A few years back my room mate and I used to take the Seoul subway to our offices in Yongsan Main Post. The first couple of times we did it after we arrived we ended up in the damnedest places. We would try to get on pure Korean military installations but never did. What is theirs is theirs. What we share is ours.
I spent a little over two months living in hotels in Seoul that first time and we refused the Army's kind offer of transportation (a bus which appeared at 0530) and decided to test the proof of life by exposing ourselves every single day (we worked @7 days a week) and took the Seoul subways to work.
We had alternate routes. We could amble out, after coffee and breakfast in the Lotte and turn to the left or the right. We mostly went left. I blame that on Reg. He was from Massachusetts and thus a total leftist. We would embark at Seoul Station or City Hall with a transfer or we would sometimes go to the right and take the subway to Itaewon. Either way, we had to walk the last quarter mile or so.
If one got off at Yongsan, the walk took one by Korean Imperial Defense Headquarters (which, soon after, relocated itself out of artillery range of the north Koreans hugging their side of the DMZ with their endless artillery and poison gas shells.) It also let us stroll past the Korean War Museum. If there was ever a museum that had 'one of everything,' it was that museum.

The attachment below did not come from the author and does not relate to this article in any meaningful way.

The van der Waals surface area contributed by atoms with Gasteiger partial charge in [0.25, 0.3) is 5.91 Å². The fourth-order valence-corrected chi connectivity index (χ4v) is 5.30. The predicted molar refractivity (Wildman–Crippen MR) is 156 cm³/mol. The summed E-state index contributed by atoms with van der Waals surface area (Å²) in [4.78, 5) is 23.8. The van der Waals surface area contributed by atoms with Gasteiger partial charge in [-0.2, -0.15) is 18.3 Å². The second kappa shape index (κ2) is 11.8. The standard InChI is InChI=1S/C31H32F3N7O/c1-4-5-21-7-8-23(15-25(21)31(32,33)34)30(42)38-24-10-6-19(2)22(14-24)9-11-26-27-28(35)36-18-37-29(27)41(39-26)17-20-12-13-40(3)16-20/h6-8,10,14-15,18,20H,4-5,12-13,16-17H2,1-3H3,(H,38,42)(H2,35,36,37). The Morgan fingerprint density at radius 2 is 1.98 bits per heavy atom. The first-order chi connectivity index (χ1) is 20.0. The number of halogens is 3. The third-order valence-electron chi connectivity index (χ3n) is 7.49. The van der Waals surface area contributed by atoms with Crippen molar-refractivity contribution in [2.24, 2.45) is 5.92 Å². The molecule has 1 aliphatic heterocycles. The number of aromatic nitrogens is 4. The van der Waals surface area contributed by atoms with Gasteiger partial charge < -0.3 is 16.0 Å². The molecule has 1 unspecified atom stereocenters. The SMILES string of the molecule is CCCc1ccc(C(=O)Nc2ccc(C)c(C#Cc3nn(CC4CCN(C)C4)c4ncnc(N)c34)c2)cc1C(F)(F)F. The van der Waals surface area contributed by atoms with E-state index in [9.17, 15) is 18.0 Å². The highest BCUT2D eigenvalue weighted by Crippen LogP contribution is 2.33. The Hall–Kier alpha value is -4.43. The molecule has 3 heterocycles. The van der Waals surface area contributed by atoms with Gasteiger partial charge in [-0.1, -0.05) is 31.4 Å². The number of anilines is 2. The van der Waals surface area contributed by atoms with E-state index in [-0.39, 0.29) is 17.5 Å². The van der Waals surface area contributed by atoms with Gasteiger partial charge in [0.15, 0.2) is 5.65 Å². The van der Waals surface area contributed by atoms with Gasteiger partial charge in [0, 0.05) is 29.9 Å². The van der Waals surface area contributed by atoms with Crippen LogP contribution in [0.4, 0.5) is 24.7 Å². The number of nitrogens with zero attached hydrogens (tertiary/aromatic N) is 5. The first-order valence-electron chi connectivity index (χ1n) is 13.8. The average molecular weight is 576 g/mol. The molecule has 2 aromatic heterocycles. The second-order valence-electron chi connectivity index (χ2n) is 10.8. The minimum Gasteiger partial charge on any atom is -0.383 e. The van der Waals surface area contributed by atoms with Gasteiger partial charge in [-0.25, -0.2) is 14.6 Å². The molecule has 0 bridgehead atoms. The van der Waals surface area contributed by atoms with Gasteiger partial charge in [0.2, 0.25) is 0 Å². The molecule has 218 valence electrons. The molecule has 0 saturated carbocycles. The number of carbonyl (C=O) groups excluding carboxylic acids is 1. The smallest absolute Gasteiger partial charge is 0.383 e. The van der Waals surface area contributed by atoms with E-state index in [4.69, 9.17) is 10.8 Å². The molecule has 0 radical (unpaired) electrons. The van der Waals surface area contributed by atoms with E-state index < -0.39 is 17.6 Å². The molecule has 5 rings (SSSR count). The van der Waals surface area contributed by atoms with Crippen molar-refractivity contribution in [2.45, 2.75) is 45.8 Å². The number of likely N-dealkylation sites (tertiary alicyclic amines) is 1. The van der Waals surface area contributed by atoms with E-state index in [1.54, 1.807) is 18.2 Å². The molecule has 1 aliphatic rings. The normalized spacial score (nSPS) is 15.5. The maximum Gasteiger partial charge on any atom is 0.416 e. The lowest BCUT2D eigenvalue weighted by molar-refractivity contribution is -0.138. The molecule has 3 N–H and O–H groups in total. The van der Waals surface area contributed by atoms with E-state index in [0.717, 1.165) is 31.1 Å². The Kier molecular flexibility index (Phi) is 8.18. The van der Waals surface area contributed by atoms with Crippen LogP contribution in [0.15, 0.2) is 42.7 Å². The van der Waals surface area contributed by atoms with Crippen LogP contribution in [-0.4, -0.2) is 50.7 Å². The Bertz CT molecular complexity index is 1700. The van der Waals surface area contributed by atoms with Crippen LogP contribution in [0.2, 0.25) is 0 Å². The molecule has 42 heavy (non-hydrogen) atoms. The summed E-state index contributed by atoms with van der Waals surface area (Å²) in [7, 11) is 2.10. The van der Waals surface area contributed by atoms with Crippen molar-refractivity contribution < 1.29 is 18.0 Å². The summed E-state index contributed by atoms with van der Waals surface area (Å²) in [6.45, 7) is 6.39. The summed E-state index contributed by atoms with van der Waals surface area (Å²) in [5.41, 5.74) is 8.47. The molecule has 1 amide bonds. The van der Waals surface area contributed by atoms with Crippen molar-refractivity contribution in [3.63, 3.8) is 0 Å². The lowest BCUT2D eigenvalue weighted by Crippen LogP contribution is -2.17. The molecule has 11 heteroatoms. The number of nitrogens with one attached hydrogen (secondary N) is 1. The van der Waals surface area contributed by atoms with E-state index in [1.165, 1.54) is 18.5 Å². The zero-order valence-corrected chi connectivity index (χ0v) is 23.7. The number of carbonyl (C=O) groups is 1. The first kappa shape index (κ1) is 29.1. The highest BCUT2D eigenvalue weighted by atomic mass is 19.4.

My Coast Guard colleague and I rode the rails underground in a sea of ignorance. The first time, because all the instructions and signs were written only in Korean, we had some trouble but there was an old man to help set us on the proper path. We were wearing our very attractive greenish, black, yellow uniforms of camouflage and he sussed out our desire to go the headquarters of United States Forces in Korea. He got us on the right train despite a very serious language barrier.
I think we took that train for the first month until the young lieutenants convinced us that there was a shorter way to the office. What they hadn't factored was the way that we commuted out of pure ignorance. We had found that if we grabbed a strap on either of the last two undermanned cars of the train that we would not be jammed in like sardines.
Yes, we turned out to be the second worst thing the country team experiences from visitors. We didn't know the last cars on every train are for women only. I know they didn't care at all but maybe it has changed again. We are old reprobates and we would not dream of depriving any lady of a seat on the line. We were just going 4 stops down the line and change. The cars weren't empty but there was absolutely no "inadvertent" brushing, touching, etc. They were mostly empty.
Over the next two decades, the lines got worse. Way. Every train car was packed to maximum capacity. It's a subway. At some point, you cannot add more cars to the train without leaving the rearmost hidden in the tunnel, well away from the platform. The trains took on the aspect of Japanese commuter trains.
It turns out that one can walk for many miles underground in Seoul through the subterranean stores that feature everything from art, belts, sunglasses, bathroom fittings, furniture, clothing... It has to be seen to be believed.
I'll never see it again but it was a really amazing place in the impeccably clean, bright, glistening undergrounds of Seoul. It was like Madrid's in the olden days in terms of clean. Madrid's didn't have any shops and just a handful of buskers.